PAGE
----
As CBOE expands the number of markets available for trading to include foreign indexes we are going to do the same in this space every Tuesday through taking a look at derivatives based on the MSCI family of indexes. With the weakness in global markets on Monday I decided to search around for a trade in EEM ETF options that may be trying to take the other side of low equity prices.
The daily chart below shows that EEM was down about 2.4% which was a bit more than the drop in the S&P 500 (2.09%) on Monday. This is typical when there is weakness across the board in global equity markets as emerging market stocks are in considered risker investments when compared to developed markets.
At least one trader seems to think the drop in EEM is going to be short lived and that emerging market stocks will rebound. With about an hour left in the trading day on Monday someone sold the EEM Jul 17th 40.00 Puts at 0.92 and purchased EEM Jul 17th 38.50 Puts at 0.12 for a net credit of 0.80. The payoff diagram below shows the profit and loss profile for this trade at expiration along with the closing price for EEM from Monday.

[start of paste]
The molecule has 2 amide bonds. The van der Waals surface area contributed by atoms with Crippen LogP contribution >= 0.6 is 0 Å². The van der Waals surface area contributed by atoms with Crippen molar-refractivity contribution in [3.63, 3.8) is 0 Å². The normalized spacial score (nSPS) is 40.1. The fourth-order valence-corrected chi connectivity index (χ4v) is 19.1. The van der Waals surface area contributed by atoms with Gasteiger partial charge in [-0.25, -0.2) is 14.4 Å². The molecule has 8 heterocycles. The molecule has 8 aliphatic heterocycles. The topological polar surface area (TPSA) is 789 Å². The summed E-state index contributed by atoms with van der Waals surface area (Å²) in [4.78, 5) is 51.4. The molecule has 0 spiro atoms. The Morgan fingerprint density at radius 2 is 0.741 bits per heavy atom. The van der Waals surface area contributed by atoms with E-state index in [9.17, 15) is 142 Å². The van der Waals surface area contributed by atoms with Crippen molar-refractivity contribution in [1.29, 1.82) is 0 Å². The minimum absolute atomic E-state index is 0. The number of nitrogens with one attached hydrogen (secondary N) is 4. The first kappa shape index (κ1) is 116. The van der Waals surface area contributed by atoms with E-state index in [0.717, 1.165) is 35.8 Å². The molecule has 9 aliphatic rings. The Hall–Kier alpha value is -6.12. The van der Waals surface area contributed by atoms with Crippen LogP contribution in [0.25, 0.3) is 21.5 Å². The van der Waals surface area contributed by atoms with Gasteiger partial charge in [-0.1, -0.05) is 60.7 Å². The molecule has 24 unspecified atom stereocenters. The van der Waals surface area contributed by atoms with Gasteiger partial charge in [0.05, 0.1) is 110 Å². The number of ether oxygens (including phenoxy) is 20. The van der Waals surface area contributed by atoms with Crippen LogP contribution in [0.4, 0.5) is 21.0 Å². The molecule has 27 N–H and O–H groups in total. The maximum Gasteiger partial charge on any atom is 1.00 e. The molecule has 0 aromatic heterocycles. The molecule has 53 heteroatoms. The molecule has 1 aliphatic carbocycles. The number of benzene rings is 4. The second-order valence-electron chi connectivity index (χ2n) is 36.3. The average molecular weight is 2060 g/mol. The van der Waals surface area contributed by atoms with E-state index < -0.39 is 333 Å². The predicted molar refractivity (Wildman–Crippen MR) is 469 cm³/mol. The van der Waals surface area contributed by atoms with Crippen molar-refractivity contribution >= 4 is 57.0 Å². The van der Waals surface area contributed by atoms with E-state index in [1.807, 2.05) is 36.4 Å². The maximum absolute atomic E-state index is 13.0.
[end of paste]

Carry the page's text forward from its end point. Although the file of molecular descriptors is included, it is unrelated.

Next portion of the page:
EEM over 40.00 at expiration would result in a profit equal to the 0.80 credit received. On the other end of the spectrum, if EEM is below 38.50 at expiration the loss will be 0.70 as the short put will be worth 1.50 more than the long put.
Buying on dips is sometimes referred to as “catching a falling knife”. This phrase implies that when a trader tries to catch a falling knife they may lose a finger. Yesterday afternoon, with the S&P 500 and Dow Jones Industrial Averages closing near the lows of the day, buying the dip can be profitable, but also a fairly difficult trade when you are going against a trend. This bull put spread is a good example of how options may be used to buy a dip, but keep all your digits if the trade does not go your way.